Keith Garrett’s review published on Letterboxd:
I don't want to "contribute to hype" (though let's not forget, hype is created by our mind's reaction to positive reviews, and if you are disappointed by a film because of hype, that's no one's fault but your own :-)
But I feel a strong urge to be honest about my experience with this, because it's a really thrilling thing when a movie is able to affect me like this one did (My depressed, jaded ass isn't phased by much these days).
Hereditary is quite brilliant in the way it gets under your skin. Halfway through the first act, I started recognizing so many little tiny moments or shots specifically designed to make you feel like something's "off". Really seemingly random shots that make you go "wait..." and are then never revisited. The movie drops hints and signs, and then just keeps going like nothing happened.
And then, when I was fixated on those little things, THAT BIG THING happened at the end of the first act. Which I truly did not expect. And hoo boy did it throw me for a loop. I became more and more guarded (my whole damn body was tense by the end) because the film kept going down unexpected paths, and I genuinely didn't know where it was going next.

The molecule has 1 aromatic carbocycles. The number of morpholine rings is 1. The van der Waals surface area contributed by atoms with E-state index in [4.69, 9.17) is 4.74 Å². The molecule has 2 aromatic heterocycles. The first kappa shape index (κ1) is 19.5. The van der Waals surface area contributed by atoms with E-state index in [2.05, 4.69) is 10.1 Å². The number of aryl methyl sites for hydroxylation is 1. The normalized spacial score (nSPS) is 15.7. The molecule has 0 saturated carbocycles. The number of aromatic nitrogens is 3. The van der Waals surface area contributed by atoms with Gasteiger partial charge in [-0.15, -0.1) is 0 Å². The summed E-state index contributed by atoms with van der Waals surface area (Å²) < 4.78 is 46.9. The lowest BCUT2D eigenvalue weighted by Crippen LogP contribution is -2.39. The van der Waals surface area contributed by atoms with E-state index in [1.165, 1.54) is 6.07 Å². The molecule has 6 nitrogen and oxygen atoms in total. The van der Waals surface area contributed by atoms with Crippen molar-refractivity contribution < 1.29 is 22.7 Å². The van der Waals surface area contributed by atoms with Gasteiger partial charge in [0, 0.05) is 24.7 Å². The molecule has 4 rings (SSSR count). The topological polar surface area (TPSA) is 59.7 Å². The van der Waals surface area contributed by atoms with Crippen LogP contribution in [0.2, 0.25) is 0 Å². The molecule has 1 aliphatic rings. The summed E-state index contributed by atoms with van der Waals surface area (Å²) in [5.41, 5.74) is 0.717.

What made it work so well for me is the incredibly executed dysfunctional family drama element, that is so strongly established it's still very much present during the more "out there" moments. And that's what makes this so effective. I was invested in these people.
The dynamics at play in this family are fucking fascinating. Totally devastating, but enthralling despite (or because of?) that. One exchange between mother and son later in the movie knocked the wind out of me (literally, I let out a huge sigh of tension that made the people next to me laugh) because I didn't even know how to process how psychologically fucked it was.
And then it kept doing that to me. I can't remember the last time a movie was so relentless and visceral in that regard. And there are some images and sound effects later on that honestly got the same reaction out of me. It's really something special when a horror film's "scary" moments are infused with real, grounded emotion. And it left me with tears in my eyes at one point. One reviewer (I don't remember who) called it "emotional terrorism" and I cannot think of a more accurate description. This emotionally gutted me. It actually made me physically uncomfortable. It terrified me.
This is what 'scary' is. This is a fucking HORROR MOVIE.